Having said that I want to argue a bit here. If ValuePickr wants to take a moral stand then they can do so and they can state it that way. But legally speaking I do not see any issue to ValuePickr. If that logic is applied then YouTube, Google, DropBox etc would have been closed by now considering amount of Porn, beheading videos, pirated book copies etc that can be found using these tools. Today Apple and Microsoft are fighting FBI to deny access. So in my opinion as long as the copies are not stored on ValuePickr servers I don’t see any legal threat to it. Under free speech people can communicate anything. The phone companies, Whatsapp, gmail, twitter these media cannot be held liable for the communication occurring on these medium. The ValuePickr is also such medium and not a server hosting pirated books.

But ValuePickr as a community is within its rights to take a high moral ground on this topic and discourage such things on moral and ethical ground.


(Girish) #91

I have mentioned Superforecasting book above and its merit for this group. If some one really wants to benefit from the book then I suggest a mode of practice where you maintain an excel file where you note down your prediction, by when, probability attached then keep updating the probability as well as enter your reasons for the update in another column.
I am doing that for stock market as well as non investment events. For example regarding stocks I enter target price based on my analysis and valuation and then update probability/confidence level as well as material facts and assumptions as well as prediction end date. I felt this would be good tool to master the craft of forecasting, analysis and valuation. If investing is an art then it demands consistent practice.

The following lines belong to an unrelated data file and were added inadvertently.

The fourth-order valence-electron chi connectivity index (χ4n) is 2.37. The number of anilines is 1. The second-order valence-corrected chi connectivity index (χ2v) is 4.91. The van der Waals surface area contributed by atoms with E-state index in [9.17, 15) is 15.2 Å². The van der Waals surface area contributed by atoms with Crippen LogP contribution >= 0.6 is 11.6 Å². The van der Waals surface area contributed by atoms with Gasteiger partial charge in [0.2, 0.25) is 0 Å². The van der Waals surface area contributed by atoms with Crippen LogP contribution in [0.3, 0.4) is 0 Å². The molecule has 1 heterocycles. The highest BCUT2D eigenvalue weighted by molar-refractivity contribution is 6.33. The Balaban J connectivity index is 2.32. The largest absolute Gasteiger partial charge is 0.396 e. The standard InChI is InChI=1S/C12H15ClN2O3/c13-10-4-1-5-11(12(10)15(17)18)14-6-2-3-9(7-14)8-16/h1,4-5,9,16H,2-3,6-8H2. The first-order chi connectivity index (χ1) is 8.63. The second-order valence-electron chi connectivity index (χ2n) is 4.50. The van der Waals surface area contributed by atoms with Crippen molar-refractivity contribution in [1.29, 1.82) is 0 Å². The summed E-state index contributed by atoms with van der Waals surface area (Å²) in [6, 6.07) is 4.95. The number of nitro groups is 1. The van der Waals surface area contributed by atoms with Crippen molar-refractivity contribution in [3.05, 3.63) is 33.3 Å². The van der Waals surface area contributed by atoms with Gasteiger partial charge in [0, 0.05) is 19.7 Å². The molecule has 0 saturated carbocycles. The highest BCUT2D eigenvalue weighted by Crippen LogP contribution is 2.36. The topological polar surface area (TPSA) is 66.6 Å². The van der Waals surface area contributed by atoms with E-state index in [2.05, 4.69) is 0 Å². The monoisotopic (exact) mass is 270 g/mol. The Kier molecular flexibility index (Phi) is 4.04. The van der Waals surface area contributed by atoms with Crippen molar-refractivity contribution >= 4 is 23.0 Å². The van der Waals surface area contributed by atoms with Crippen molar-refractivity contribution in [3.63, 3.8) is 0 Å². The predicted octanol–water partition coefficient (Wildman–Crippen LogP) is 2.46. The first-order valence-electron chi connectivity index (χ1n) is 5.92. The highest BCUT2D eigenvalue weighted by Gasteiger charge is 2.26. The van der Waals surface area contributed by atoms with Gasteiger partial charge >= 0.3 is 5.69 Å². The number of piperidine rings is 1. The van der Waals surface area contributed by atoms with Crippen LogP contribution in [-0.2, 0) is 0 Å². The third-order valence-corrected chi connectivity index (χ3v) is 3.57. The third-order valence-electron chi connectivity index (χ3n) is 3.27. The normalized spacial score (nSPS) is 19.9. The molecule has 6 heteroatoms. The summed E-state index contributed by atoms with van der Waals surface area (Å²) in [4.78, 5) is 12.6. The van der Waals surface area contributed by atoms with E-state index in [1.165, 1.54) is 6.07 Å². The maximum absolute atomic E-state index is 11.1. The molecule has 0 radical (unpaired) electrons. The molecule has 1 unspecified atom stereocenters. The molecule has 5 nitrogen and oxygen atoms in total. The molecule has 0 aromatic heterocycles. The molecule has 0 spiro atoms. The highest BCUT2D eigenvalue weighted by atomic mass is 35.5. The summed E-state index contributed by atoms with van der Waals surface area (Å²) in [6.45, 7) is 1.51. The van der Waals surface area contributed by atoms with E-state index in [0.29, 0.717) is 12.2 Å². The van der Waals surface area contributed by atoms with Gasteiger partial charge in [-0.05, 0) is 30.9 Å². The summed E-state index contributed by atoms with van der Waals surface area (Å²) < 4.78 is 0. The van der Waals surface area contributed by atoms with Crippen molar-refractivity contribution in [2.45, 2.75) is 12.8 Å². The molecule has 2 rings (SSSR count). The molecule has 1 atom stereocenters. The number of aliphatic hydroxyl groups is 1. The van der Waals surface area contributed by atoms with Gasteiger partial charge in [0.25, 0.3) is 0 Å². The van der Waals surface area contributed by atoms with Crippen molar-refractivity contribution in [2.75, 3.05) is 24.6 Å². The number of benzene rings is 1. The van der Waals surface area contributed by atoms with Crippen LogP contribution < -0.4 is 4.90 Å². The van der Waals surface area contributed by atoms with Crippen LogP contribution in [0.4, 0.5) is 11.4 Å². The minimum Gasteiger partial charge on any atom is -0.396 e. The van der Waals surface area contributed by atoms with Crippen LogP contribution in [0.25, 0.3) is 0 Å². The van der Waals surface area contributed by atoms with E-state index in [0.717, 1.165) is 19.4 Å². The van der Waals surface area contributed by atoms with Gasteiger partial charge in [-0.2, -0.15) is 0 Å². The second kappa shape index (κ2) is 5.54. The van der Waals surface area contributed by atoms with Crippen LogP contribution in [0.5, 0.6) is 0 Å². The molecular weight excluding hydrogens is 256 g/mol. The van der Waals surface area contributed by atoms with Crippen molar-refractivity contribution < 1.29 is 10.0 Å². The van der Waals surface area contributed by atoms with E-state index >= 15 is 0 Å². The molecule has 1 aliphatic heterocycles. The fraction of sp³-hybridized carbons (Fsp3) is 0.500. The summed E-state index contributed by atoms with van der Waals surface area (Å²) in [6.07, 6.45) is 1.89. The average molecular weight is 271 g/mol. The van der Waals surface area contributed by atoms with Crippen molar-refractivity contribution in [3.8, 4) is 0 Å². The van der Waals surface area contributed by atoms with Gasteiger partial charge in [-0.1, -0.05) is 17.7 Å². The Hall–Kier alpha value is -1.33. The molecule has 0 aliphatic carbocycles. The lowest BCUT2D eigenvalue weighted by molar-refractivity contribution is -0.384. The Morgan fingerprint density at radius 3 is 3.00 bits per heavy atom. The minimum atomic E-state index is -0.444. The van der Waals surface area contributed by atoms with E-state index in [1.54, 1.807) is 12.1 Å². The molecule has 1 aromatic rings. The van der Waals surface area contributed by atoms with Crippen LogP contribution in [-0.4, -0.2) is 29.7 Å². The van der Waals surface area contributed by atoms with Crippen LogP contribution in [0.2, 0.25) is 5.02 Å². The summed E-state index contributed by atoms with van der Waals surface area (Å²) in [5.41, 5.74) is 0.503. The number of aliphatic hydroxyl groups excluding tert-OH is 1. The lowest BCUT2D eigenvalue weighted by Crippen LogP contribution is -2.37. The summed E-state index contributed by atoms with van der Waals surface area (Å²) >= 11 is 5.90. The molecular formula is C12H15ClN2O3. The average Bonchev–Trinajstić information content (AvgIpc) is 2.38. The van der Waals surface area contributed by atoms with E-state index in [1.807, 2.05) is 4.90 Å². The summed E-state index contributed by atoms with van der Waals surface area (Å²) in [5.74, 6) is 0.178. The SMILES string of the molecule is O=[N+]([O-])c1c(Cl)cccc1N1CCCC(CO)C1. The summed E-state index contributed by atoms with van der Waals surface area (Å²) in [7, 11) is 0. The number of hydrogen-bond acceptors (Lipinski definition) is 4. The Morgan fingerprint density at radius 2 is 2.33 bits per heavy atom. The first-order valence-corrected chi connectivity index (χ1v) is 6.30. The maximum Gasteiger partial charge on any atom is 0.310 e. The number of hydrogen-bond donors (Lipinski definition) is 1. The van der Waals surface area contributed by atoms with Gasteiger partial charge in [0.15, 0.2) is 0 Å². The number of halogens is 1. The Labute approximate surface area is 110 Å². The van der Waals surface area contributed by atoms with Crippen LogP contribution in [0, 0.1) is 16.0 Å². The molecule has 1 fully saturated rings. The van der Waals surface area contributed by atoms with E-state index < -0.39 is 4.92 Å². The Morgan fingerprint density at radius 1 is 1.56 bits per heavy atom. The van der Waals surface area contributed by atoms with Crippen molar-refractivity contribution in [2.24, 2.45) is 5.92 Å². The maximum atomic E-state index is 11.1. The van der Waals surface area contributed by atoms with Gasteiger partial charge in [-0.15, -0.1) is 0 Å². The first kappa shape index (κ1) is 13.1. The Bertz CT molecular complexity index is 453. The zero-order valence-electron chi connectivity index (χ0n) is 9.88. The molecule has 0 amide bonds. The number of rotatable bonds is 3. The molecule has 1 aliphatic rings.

#93

VP Guidelines include respect for Intellectual property. Please familiarise yourself with the same, if you haven’t already.

Yes VP is taking a principled stand here - of not allowing the VP Platform to be used for encouraging violation of intellectual property - whether directly, or indirectly is immaterial. The same principle applies to unauthorised versions of all investment literature - Books/eBooks/PDFs, and the like.

That should end the argument!
Please note instances of offering to share/soliciting for the same are frowned upon and may lead to suspension of account.


(ragav) #94

I have been reading a few books which I would like to share

  1. Money masters by John Train
  2. free capital
  3. Manual of ideas
  4. One up on Wall Street
    5 . Snowball

The first 2 books was recommended to me by Anil tulsiram which gave me a good dimension to my view towards investing …
The valuations part like DCF and EPV can and cannot be applied to all styles of stocks that we choose … Are there any specific books that target only on fundamentals like Fair value calculations , estimating future value of the stock ?


(Girish) #95

All are good books and I own them all. I especially like Free Capital. I must have read it at least 3 times. It is worth reading by every private investor.


(Krishnaraj) #96

@Donald

I am not a natural probability thinker. Many books have helped marginally but the best book in this matter is Thinking, fast and slow by Daniel Kahneman